Police officers may legally arrest you if they have an arrest warrant or probable cause to believe you have engaged in criminal activity. What if I did not commit a crime or the officer had no arrest warrant or probable cause? Can I resist if I believe I am being wrongfully arrested?
If you believe you are being wrongfully arrested, it is generally advisable to cooperate with law enforcement officers rather than resisting arrest. Resisting arrest can escalate the situation, which may result in harm to yourself or others. Lastly, you could be facing criminal charges, and it is typically better to address any concerns or disputes through the appropriate legal channels rather than through physical resistance. Regardless of whether you were eventually charged with or found guilty of the crime you were initially arrested for, you could still be charged with resisting arrest.
Resisting Arrest – Penal Code Section 148(a)(1)
California Penal Code section 148(a)(1) makes it a crime to willfully and intentionally hinder, resist, delay or interfere with a law enforcement officer or EMT (Emergency Medical Technician) while they are carrying out their official responsibilities. This can include any act that makes it more difficult for these officials to perform their duties, ranging from physical resistance to providing false information.
Resisting arrest is a misdemeanor punishable by up to 1 year in county jail, plus fines and one year of informal probation
What To Do If Arrested in Los Angeles
If you believe you have been wrongfully arrested, here are some steps you can take:
- Stay Calm: It is important to remain composed and avoid any confrontational behavior, as it can escalate and complicate the situation.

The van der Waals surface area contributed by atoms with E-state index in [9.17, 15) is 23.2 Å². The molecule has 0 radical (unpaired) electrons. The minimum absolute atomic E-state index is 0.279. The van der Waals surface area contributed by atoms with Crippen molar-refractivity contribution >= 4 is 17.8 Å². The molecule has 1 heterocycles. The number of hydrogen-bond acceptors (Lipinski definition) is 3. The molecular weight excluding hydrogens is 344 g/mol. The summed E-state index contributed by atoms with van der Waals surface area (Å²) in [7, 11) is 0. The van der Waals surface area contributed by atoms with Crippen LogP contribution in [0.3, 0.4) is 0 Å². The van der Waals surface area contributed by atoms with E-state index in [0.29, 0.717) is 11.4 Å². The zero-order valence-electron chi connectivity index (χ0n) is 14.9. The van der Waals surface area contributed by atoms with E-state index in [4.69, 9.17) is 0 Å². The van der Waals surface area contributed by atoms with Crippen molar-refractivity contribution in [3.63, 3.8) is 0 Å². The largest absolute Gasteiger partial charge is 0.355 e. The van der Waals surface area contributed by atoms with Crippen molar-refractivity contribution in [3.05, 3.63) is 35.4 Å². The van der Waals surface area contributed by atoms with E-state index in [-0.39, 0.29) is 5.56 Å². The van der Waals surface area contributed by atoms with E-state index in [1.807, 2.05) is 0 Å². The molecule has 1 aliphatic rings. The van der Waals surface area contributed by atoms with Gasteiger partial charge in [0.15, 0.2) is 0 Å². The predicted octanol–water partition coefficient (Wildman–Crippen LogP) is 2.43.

- Comply With Instructions: Follow the instructions given by the law enforcement officers. Resisting arrest can lead to charges of obstruction of justice charges and other related charges.
- Identify Yourself: Provide them with your true name, date of birth and your address.
- Invoke Your Rights: You have a right to remain silent and you should assert that right. You also have a right to an attorney. Politely tell the officers you would like to exercise these rights.
- Document The Incident: Try to remember important details such as officer badge numbers, names, or any witnesses present during the arrest. This information can be useful for your criminal case or for filing a complaint.
- Do Not Volunteer Any Information: You should consult with an attorney before you decide to answer any questions.
- Seek Legal Representation: Once you are released from custody, consult with a lawyer who can guide you through the appropriate legal steps to address the wrongful arrest.
Hiring The Right Lawyer
Every criminal case we see is unique. What is common to all criminal cases is the need for a dedicated and vigorous defense lawyer. Our law practice is exclusively criminal defense. We bring decades of criminal law experience to the table and we will put that to work for you. Reach out to us to arrange a detailed evaluation of your case and learn what legal options are available to you.